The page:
For the first time, a team of climate and water experts has predicted patterns of declining ice cover in northern freshwater lakes for the next few decades.
Not a lake here and a few more over there — that’s been done, of course. The new work, published last week in the journal Nature Climate Change, looks at ice-loss scenarios for some 1.4 million lakes across our hemisphere.
And you needn’t be an ice-fishing enthusiast or lake-hopping snowmobiler to appreciate the bad news in their findings: “An extensive loss of lake ice will occur within the next generation.”
The focus here is not only on the relatively few, more southerly lakes that may stop freezing altogether as the globe continues to warm. It also includes the very large set of lakes where ice formation will continue, but in a reduced and unreliable way — starting later, ending sooner, with unpredictable cycles of thaw and refreeze along the way. One example, from the research announcement prepared at the University of Wisconsin-Madison Center for Limnology:
From 1862 through the winter of 1996, southern Wisconsin’s Lake Geneva, a prime destination for regional ice fishermen, froze over each year. But, since 1997, the lake has had four ice-free winters. Lakes from Alaska to Germany and Japan are experiencing similar trends.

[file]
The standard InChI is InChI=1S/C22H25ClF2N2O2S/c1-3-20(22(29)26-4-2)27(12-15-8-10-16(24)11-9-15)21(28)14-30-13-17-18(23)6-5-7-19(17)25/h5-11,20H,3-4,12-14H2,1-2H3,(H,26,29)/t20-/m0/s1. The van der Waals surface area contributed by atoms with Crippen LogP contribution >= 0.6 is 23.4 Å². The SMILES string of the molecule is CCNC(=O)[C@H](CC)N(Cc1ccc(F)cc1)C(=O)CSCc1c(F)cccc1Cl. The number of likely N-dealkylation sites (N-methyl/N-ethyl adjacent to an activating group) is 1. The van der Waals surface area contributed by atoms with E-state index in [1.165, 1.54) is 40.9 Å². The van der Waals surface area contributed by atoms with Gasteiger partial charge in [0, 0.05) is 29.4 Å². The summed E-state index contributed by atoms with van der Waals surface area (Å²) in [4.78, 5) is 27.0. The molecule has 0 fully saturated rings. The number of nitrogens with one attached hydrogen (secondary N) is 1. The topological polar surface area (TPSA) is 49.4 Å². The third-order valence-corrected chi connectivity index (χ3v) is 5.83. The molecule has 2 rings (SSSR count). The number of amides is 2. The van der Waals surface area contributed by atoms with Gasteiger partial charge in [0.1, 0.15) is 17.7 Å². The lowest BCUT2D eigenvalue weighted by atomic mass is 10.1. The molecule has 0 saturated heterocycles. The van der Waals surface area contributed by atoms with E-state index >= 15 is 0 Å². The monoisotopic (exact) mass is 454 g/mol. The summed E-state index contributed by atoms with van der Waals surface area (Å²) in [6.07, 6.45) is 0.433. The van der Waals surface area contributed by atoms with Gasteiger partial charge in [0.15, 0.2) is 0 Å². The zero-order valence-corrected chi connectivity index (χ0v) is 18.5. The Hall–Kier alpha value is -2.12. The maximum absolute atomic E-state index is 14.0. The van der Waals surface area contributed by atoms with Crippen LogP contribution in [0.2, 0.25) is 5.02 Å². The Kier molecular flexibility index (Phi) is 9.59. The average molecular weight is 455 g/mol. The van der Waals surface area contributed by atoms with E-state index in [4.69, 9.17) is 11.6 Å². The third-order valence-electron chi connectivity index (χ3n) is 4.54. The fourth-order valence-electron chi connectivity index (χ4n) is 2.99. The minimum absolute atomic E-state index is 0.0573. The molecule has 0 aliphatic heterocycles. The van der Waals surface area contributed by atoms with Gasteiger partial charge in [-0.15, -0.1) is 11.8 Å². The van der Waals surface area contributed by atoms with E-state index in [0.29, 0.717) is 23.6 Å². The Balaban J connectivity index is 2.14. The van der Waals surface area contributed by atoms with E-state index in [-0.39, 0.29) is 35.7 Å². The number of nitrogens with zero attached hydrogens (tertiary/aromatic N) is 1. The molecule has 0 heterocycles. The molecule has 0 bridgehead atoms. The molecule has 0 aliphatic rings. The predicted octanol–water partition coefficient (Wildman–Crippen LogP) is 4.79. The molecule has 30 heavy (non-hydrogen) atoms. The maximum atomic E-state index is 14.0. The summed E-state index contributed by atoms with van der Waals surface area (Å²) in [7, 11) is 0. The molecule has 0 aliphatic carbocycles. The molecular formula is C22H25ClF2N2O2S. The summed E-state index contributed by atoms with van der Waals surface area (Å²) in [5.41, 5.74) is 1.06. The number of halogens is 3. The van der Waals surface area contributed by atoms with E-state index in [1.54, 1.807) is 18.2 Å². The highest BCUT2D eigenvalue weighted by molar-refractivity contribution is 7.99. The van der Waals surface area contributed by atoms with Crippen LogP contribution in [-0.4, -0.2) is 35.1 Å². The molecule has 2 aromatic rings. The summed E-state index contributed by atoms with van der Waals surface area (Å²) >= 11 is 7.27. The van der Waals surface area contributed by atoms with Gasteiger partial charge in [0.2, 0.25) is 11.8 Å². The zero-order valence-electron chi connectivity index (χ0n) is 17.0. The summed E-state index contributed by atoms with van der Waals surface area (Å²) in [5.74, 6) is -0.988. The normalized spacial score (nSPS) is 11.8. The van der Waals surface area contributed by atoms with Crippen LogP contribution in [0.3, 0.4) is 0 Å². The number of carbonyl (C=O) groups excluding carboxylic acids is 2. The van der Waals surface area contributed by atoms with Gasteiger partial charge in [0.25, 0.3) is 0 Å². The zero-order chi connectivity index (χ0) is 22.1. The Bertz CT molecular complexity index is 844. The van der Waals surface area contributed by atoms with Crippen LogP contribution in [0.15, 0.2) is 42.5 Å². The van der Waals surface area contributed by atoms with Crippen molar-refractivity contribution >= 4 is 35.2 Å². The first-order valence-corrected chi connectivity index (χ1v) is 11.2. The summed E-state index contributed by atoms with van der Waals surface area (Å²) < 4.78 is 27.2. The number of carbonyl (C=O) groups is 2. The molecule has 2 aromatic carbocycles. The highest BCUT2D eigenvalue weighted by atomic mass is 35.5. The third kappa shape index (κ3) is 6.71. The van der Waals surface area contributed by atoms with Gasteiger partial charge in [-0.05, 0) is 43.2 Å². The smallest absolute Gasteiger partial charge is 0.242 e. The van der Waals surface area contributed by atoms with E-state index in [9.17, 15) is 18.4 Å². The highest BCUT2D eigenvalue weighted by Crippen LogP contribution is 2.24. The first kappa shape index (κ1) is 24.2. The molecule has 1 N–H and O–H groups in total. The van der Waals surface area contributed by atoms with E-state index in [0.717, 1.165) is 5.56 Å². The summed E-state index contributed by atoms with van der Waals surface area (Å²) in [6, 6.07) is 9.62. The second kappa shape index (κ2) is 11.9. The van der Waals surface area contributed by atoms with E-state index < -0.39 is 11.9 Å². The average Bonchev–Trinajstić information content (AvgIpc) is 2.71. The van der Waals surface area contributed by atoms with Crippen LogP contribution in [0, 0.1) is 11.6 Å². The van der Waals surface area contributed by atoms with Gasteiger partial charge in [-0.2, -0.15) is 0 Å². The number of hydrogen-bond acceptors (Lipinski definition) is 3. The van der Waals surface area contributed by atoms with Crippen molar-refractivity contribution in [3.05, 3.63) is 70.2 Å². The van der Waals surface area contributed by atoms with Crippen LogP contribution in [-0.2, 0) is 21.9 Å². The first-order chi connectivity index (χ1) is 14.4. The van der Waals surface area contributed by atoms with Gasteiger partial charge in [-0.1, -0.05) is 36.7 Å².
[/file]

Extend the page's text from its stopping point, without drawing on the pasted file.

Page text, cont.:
Right now, according to the paper, about 14,800 lakes are experiencing such “intermittent” ice cover. How that number will grow depends upon how much the earth continues to warm:
- If the overall rise in global temperature is held to 2° Celsius, the increasingly unlikely ambition of the Paris accords, it would likely reach 35,300.
- If the current trend toward 3.2° continues, it would probably be 57,600.
- If the increase reaches 8°, the extreme but not implausible scenario in current policy discussions, the number of lakes with intermittent ice cover would swell to 230,400.
These figures are likely conservative, because researchers weren’t able to factor in an obvious feedback loop — that an open-water lake amplifies local warming in a way that an ice-covered lake does not. Therefore, they say, these calculations probably understate the likely rates of ice loss by at least a slight degree.
Ice as infrastructure
In a land of lacustrine plenty like Minnesota, we may think first of solid, season-long lake ice as a desirable recreational resource for fishing, pond hockey, snowmobiling, maybe paraskating or iceboating. In other places, recreational worth is less important than the ice cover’s role as critical infrastructure — the ice roads that carry Arctic peoples from town to town, and home to hospital — or as a cultural and economic as well as ecological cornerstone.